While it’s commonly agreed that providing our addicted children with cash is not a good idea as it likely contributes to buying more drugs—and hiring expensive attorneys might provide a short reprieve, (but does not guarantee recovery) we must remember that each circumstance and every child is unique.
There is no right or wrong way to respond to a situation. We must live with our own decisions regarding enabling/co-dependence and each decision must be carefully weighed. One indisputable fact remains . . . a healthy and educated family is better equipped to face the trials of an addicted child.
“The Addict’s Mom,” founded by Barbara Theodosiou is a group that reaches out to families dealing with addiction. We invite mothers and families of addicts to join us. The Addict’s Mom is a community where members can “Share Without Shame,” their daily struggle, their sorrows, their victories with others who understand the impact of this devastating disease. We offer resources, groups, referrals, but most of all we offer hope and the knowledge that we are not alone in this fight to change perceptions and save lives. The Addict’s Mom is currently registering for non-profit status and growing by the hundreds daily. Find us on Facebook, LinkedIn, Twitter, YouTube, Google +, and our online websites. (click here to explore the Addict’s Mom membership site)
MORE from The Addict’s Mom:
-She Just Couldn’t Do It Anymore
–Are you a “Supermom?” It’s time to think about changing.
–Expectations for our loved one’s recovery vs. reality
–Visit The Addict’s Mom Website
> Recommended Books and DVDs for families of substance abusers and addicts.
> Addiction Recovery Resources for Families of Substance Abusers, Addicts and Alcoholics
Why Don’t They Just Quit? Hope for families struggling with addiction.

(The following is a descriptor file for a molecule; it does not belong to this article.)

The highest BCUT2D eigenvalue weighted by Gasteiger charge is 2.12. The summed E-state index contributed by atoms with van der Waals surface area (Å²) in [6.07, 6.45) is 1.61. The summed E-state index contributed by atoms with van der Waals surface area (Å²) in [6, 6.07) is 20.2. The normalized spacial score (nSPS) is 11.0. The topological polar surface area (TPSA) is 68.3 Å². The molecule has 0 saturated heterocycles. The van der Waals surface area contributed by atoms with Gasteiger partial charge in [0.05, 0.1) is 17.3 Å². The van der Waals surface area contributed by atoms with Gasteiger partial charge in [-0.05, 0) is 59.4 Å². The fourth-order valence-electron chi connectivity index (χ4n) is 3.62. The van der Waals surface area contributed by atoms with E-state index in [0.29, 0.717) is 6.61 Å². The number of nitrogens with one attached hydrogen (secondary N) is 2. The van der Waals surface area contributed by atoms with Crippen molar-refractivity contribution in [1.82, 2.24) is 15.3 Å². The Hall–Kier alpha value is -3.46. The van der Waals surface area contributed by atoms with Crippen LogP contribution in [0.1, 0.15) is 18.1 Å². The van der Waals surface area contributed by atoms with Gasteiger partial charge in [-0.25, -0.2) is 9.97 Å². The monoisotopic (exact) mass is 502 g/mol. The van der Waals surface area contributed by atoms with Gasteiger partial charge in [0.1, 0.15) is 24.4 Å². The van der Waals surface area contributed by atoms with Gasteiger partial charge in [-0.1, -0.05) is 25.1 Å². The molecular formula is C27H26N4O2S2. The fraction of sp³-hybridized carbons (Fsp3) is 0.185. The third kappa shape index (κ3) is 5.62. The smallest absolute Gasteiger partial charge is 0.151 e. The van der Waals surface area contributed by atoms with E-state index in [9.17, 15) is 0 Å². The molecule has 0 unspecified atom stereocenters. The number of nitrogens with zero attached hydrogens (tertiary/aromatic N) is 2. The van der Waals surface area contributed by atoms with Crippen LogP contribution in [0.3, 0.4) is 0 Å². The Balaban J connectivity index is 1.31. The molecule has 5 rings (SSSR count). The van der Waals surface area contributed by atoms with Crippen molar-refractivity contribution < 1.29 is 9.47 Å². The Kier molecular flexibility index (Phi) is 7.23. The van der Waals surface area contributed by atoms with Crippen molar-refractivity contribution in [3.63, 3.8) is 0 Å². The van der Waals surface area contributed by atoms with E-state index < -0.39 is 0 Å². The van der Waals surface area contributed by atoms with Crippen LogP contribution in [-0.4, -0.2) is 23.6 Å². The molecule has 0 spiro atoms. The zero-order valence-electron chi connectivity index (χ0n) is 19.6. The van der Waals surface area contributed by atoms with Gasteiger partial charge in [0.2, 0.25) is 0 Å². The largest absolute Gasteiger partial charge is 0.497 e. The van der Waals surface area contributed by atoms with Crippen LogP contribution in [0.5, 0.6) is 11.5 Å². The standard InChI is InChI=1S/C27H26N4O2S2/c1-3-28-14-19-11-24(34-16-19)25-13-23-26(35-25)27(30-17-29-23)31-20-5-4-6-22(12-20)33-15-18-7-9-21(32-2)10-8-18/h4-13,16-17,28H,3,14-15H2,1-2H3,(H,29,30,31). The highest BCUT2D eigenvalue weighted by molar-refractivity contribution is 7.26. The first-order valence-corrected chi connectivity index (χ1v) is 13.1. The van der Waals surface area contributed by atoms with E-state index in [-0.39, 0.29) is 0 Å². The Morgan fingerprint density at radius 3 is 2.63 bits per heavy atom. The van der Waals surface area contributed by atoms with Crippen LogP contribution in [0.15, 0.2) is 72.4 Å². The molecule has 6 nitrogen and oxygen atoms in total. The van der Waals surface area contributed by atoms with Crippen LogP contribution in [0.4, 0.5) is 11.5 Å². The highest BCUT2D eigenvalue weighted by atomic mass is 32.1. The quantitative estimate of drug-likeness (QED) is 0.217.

~By Joe Herzanek
Contains 7 new chapters and info on: Heroin, Shame & Stigma, Harm Reduction, Marijuana, Synthetic Drugs, 12-Step Groups & The Church, and much more!
As the mom of a child struggling with addiction, and the author of ‘The Joey Song: A Mother’s Story of Her Son’s Addiction,’ my ‘go to’ book is still “Why Don’t They Just Quit? ~Sandy Swenson
Best book ever about addiction. Written by one whose done it and is recovering. Easy to read, not preachy, just honest. I recommend this book to anyone with an addict in their life! ~Lynda A
Got an addiction problem in your family? Read this book. Joe knows his stuff. This book helps you to better understand those who are dealing with friends and family that are addicted to drugs and alcohol. I have read several of these books but this one is the best. ~RJ
> Audio Book CD (Listen to the book)
> Audible Audio Download (LISTEN TO 4 MIN. SAMPLE NOW)
> If someone can stop using drugs or alcohol for weeks at a time, they “aren’t an addict—correct?
>Chronic Pain Management & Pain Pill Addiction: What to do?
>How can I know if my addicted friend or loved one is telling the truth?
>”I need help because I’m not able to deal with my live-in Fiance’s need to get drunk every night.”
>Should my husband “back off?”
>Gambling vs. Drug Addiction? What is your opinion?
>How can I tell if someone is an addict/alcoholic or just a heavy user?
>What is Methadone? What is Harm Reduction?
–from The Addict’s Mom. ”Why is Addiction Called A Family Disease?” to Blog Home